Building resilience · Community development in Malawi
“When processes are more important than results”
Mariana shares her insights and personal experiences from her time working as a “Development Instructor” in Malawi in southern Africa, where she assisted Community Development projects run by DAPP Malawi.
Realising that the reality for marginalised communities is more complex than you thought it was, that your own implicit biases might play tricks on you and that “development” needs to be deeply rooted in the aspirations of the people were some of the main take-aways.
Malawi – land of confusion
Malawi: a country of multiple colours, prospects and resources.
Malawi: a stunning environment with astonishing sceneries and water springs.
Malawi: a place that changed my perspectives about people, nature and time.
Malawi is the country with the greatest contrasts that I’ve ever experienced in my life: rich/poor, love/hate, honesty/corruption, rain/drought… Everything there seems very extreme, polarised and unbalanced.
In the beginning of my stay in Malawi, this lack of balance made me feel very confused and puzzled. It is not easy to build a picture of the context around you when everything is so complex and so full of contradictions. In addition, all the stereotypes – conscious and unconscious – that I brought with me didn’t help me see the reality for what it really was. In fact, whether we like or not, we have huge amounts of stereotypes inside us: sometimes they help us simplify the reality, sometimes they make us blind.
A complex reality
I don’t have the authority to speak about Malawi and its problems. It is a very complex reality, so I leave the task to analyse and offer interpretations about it to people who have more expertise than me.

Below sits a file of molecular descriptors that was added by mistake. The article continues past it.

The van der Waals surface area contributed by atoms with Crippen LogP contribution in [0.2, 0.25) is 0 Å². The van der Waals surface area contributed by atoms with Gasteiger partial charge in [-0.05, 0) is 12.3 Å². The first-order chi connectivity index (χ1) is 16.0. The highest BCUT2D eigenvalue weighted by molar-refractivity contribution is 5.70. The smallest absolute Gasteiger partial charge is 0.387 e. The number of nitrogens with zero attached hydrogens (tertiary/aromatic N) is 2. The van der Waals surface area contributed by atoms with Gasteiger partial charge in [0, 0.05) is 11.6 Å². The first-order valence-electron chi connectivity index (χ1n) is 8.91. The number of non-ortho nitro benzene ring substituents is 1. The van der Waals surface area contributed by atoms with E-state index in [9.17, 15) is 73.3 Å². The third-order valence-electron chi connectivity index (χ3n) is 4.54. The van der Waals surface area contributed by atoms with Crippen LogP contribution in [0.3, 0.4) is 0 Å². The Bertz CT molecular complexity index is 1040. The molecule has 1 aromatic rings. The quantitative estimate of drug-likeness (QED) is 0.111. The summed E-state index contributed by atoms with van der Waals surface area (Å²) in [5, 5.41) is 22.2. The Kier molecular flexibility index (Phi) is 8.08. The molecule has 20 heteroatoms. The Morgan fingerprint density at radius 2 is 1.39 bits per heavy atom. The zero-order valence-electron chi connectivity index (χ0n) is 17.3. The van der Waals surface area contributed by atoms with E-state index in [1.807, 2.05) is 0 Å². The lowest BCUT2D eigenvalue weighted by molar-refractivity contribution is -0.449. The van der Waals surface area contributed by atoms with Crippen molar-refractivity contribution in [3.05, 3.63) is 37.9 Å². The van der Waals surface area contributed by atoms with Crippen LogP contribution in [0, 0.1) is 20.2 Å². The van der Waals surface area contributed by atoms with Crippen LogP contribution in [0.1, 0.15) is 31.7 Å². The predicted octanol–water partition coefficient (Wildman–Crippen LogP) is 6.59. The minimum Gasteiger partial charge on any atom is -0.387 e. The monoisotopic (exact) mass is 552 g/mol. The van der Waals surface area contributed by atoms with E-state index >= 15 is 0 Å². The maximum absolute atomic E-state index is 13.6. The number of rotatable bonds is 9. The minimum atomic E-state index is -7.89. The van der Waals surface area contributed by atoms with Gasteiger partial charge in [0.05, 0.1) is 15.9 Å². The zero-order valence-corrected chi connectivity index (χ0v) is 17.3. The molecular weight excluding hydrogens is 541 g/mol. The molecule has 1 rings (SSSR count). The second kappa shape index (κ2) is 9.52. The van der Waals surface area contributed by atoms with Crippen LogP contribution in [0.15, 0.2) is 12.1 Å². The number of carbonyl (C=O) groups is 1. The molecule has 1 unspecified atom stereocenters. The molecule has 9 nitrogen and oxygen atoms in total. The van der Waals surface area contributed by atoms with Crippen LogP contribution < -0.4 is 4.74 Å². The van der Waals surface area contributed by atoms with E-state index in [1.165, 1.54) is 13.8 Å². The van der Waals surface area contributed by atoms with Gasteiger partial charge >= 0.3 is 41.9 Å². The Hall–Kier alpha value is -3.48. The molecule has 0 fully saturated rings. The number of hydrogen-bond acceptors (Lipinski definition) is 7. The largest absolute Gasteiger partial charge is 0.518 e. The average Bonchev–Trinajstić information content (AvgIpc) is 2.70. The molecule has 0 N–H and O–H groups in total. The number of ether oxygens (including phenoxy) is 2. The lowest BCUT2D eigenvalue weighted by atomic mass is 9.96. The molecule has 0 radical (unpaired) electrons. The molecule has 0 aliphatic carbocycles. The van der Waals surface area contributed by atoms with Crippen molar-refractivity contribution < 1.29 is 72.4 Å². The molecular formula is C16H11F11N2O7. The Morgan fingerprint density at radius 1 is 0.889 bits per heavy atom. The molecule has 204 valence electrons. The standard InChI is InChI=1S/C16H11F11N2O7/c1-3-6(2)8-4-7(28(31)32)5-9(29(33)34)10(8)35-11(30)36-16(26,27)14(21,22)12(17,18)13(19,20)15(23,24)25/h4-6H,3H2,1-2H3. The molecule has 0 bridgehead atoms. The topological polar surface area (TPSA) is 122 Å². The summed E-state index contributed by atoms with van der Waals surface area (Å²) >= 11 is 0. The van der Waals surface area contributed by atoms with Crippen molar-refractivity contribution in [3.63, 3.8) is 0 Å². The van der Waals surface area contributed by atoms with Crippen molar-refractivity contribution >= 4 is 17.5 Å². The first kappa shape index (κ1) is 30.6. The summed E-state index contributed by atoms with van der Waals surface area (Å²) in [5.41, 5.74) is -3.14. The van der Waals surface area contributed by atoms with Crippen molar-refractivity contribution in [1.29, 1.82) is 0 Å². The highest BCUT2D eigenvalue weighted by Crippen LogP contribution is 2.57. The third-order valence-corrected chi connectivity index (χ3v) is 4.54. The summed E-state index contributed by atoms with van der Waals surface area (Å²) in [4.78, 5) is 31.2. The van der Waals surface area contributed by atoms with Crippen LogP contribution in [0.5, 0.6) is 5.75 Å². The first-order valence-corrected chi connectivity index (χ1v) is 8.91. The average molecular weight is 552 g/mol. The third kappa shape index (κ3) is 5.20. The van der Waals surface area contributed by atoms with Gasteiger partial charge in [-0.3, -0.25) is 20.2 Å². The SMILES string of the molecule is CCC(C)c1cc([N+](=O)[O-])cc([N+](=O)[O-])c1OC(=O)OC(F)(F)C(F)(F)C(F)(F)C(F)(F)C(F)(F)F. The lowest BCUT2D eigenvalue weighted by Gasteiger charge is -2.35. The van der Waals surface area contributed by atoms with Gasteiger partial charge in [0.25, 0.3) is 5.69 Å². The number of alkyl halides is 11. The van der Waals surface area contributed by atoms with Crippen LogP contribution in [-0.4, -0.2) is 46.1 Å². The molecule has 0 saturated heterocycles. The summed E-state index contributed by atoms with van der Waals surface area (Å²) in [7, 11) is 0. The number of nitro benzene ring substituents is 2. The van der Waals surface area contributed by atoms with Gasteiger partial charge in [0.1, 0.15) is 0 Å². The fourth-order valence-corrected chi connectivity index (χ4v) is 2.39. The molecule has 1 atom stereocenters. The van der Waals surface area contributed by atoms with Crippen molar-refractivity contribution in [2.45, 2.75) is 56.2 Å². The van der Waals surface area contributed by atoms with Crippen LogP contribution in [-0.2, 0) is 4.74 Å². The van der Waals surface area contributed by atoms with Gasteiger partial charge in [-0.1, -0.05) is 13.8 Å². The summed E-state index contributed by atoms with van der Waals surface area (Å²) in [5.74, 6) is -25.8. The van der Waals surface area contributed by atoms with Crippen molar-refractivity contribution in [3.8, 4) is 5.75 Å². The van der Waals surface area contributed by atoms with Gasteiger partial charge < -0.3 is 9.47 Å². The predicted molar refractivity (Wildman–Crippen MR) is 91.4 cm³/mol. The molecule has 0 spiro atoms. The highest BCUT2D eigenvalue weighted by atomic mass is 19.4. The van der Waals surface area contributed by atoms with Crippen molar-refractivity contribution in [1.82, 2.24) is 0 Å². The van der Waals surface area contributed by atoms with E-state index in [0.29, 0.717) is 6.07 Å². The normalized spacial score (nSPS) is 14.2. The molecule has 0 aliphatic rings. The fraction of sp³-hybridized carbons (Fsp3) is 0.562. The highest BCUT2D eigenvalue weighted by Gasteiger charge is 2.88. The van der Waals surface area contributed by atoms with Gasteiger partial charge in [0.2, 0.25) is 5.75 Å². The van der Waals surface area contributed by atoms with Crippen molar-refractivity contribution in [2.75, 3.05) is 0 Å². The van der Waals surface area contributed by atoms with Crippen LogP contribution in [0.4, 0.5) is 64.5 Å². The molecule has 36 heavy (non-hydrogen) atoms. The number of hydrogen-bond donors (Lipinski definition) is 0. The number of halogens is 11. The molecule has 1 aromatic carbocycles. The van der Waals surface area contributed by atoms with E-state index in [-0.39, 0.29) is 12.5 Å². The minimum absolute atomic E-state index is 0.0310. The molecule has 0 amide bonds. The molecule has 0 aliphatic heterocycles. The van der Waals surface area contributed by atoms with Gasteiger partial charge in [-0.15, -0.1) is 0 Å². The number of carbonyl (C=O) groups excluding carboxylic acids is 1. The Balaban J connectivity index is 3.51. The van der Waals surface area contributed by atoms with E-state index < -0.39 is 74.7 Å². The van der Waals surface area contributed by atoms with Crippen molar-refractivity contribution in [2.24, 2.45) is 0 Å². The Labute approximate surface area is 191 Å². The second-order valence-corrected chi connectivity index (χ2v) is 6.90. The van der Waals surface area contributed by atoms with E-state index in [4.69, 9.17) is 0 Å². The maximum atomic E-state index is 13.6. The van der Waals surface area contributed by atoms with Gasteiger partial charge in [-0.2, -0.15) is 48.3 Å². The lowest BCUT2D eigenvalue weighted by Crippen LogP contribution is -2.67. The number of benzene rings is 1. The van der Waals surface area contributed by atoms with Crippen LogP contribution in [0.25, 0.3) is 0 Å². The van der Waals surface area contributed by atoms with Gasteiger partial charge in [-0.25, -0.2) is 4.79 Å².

However, I can say that there are huge obstacles that keep most of the population under the line of poverty and that often it is not so easy to identify what the problem is. As far as I can tell, the issue of poverty is the result of a collective and multi-sectoral irresponsibility (political/economical) and dis-organisation (social). Not to mention the ever-present negative impact of colonisation and capitalism. Nevertheless, Malawi has a rich potential, both human and natural, that is waiting to be unlocked.
Be humble and find your place
I think that the main goal for Development Instructors should be to focus locally on the little steps, actions and plans. All big phenomena are the sum of many small steps, so if acting on a small scale will help us not to lose ourselves in the complexity of the problems – and in the end produce some tangible results.
It is also essential to have the humility to understand that the core of the project is the people of the project – not us. We have to remember to put the wishes and needs of the community before our ego – always. Otherwise we are just participating in another kind of colonisation, perhaps less obvious than the traditional one, but still.
“Start where you are, use what you have, do what you can.”
Acting together is key for community development in Malawi